Just because a federal land transfer is a fool’s errand doesn’t mean this is a new issue. Far from it. Some of us will remember the Nevada roots of the a similar effort in the 1980’s, dubbed “the Sagebrush Rebellion” when local officials in the Silver State worked themselves into high dudgeon over federal management of public lands. The movement rose like a rocket and eventually sank like a stone, but not before it had a full political run at the county and state levels all across the West.

When Ronald Reagan was elected in 1980 he promised to reflect the “values and goals” of the Sagebrush Rebellion, but the former California governor must have know, even if his inept Interior Secretary James Watt didn’t, there was no public appetite for selling off the public’s land or for allowing it to be exploited by a rape, ruin and run crowd of exploiters. Quite to the contrary, the public wanted in the 1980’s – and still wants today – a conservation and economic development balance that demonstrates respect for policies that both conserve and carefully utilize the public lands.

An internal 1980 Interior Department analysis of the Sagebrush Rebellion – “A Old Issue With A New Name” – pointed out that agitation over control, ownership and management of Western public land is as old as the nation itself. In other words, the political winds have blown back and forth on these issues, but always the policy course has tacked in the direction of maintaining the public’s land for the public’s benefit.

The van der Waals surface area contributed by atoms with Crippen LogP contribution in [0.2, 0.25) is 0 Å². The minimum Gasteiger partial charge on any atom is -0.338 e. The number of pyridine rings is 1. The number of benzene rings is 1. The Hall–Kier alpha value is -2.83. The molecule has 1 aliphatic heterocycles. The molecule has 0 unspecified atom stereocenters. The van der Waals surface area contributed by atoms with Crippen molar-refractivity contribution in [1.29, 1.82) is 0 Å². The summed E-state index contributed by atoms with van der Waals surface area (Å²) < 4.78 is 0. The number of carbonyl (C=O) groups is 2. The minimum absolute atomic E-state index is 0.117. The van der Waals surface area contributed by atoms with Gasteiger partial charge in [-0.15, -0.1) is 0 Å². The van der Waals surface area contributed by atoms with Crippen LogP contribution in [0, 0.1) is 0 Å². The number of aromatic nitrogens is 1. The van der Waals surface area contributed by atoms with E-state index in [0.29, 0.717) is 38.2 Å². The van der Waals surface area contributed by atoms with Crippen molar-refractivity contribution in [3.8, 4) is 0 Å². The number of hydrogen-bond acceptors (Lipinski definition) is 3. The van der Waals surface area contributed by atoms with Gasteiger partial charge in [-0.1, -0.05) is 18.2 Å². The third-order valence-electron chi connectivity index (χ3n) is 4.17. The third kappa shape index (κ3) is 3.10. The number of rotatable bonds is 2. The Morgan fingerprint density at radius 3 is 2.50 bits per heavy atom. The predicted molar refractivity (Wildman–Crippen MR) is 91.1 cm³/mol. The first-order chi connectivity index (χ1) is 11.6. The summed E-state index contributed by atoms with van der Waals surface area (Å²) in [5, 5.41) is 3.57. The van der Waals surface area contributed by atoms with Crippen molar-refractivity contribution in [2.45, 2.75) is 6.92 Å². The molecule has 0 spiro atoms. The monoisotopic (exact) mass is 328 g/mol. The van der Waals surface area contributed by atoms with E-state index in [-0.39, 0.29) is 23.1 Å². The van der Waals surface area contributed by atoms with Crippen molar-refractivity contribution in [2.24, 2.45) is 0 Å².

I want to quote from that 33 year old Interior analysis, because it still seems so relevant to the debate today in Idaho, Utah and elsewhere:

• In 1832 the Public Land Committee of the U.S. Senate claimed that state sovereignty was threatened by federal land ownership. The rest of Congress, however, maintained its discretionary authority to manage such land without limitation and rejected the complaint.

• In 1930 the Hoover Administration proposed to cede much of the public domain to the states. The recommendation was opposed by both an eastern Congressional majority and by Western states, who having already acquired the most productive land, wanted no responsibility for, as was said, the “waste lands” remaining.

• In the 1940’s Nevada Senator Pat McCarran conducted a series of “investigations” into the Grazing Service (one of Bureau of Land Management’s predecessors) and the Forest Service, both of whom were trying to bring livestock grazing under greater control on public land. In 1946 Senator Edward Robertson of Wyoming sponsored a bill to convey all unreserved and unappropriated lands to their respective states. The BLM was formed the same year.

• In 1956 Senator Russell Long of Louisiana proposed similar legislation.

None of the legislation went anywhere, but the political heat generated was substantial in every case.

The 1980 Interior document goes on to pin the genesis of the 80’s Sagebrush Rebellion on what it termed “the pinch of the Federal Land Policy and Management Act of 1976, the final comprehensive articulation of national policy on how the remaining unreserved lands would be managed. FLPMA, years in the making, reflected the public realization of the enormous national values held in trust in the public lands and called for those resources and values to be managed for all Americans under the principles of multiple use and sustained yield and on the basis of sound land planning.

“Stated simply, it became clear that consideration of all possible users made the sphere of influence of certain users, heretofore unchallenged, suddenly shrink.”

It has been argued by various advocates of state control over the West’s vast public lands that the states could manage the land more efficiently. The 1980 Interior analysis asked and answered a more important question.

“Fundamentally, the question isn’t whether the States can afford to manage the public lands. They could. They could increase taxes and sell some of the land, and in the case of the energy States bet against future revenues. That’s not the right question. The question is whether the Nation’s interests are best served by such management, and the answer is no.”